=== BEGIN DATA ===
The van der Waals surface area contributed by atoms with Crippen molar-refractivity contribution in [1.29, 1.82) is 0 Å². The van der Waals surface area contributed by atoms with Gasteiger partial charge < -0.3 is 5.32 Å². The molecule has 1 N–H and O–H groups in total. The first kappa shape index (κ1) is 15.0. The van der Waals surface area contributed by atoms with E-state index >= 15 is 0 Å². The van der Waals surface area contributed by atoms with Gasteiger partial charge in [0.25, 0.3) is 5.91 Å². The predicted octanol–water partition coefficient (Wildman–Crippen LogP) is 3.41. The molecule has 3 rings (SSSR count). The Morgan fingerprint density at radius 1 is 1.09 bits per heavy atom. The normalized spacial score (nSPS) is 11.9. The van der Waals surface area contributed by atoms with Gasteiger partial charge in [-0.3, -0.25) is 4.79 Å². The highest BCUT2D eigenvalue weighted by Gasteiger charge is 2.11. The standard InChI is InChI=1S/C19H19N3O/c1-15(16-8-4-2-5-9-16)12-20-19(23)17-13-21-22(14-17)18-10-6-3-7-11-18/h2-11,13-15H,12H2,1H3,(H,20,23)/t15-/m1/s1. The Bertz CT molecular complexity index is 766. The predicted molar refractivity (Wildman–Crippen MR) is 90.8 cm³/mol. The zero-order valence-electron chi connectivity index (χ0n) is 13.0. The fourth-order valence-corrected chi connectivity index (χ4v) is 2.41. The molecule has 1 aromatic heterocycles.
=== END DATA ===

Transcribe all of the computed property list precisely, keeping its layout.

The van der Waals surface area contributed by atoms with Crippen molar-refractivity contribution in [1.29, 1.82) is 0 Å². The van der Waals surface area contributed by atoms with Gasteiger partial charge < -0.3 is 5.32 Å². The molecule has 1 N–H and O–H groups in total. The first kappa shape index (κ1) is 15.0. The van der Waals surface area contributed by atoms with E-state index >= 15 is 0 Å². The van der Waals surface area contributed by atoms with Gasteiger partial charge in [0.25, 0.3) is 5.91 Å². The predicted octanol–water partition coefficient (Wildman–Crippen LogP) is 3.41. The molecule has 3 rings (SSSR count). The Morgan fingerprint density at radius 1 is 1.09 bits per heavy atom. The normalized spacial score (nSPS) is 11.9. The van der Waals surface area contributed by atoms with Gasteiger partial charge in [-0.3, -0.25) is 4.79 Å². The highest BCUT2D eigenvalue weighted by Gasteiger charge is 2.11. The standard InChI is InChI=1S/C19H19N3O/c1-15(16-8-4-2-5-9-16)12-20-19(23)17-13-21-22(14-17)18-10-6-3-7-11-18/h2-11,13-15H,12H2,1H3,(H,20,23)/t15-/m1/s1. The Bertz CT molecular complexity index is 766. The predicted molar refractivity (Wildman–Crippen MR) is 90.8 cm³/mol. The zero-order valence-electron chi connectivity index (χ0n) is 13.0. The fourth-order valence-corrected chi connectivity index (χ4v) is 2.41. The molecule has 1 aromatic heterocycles.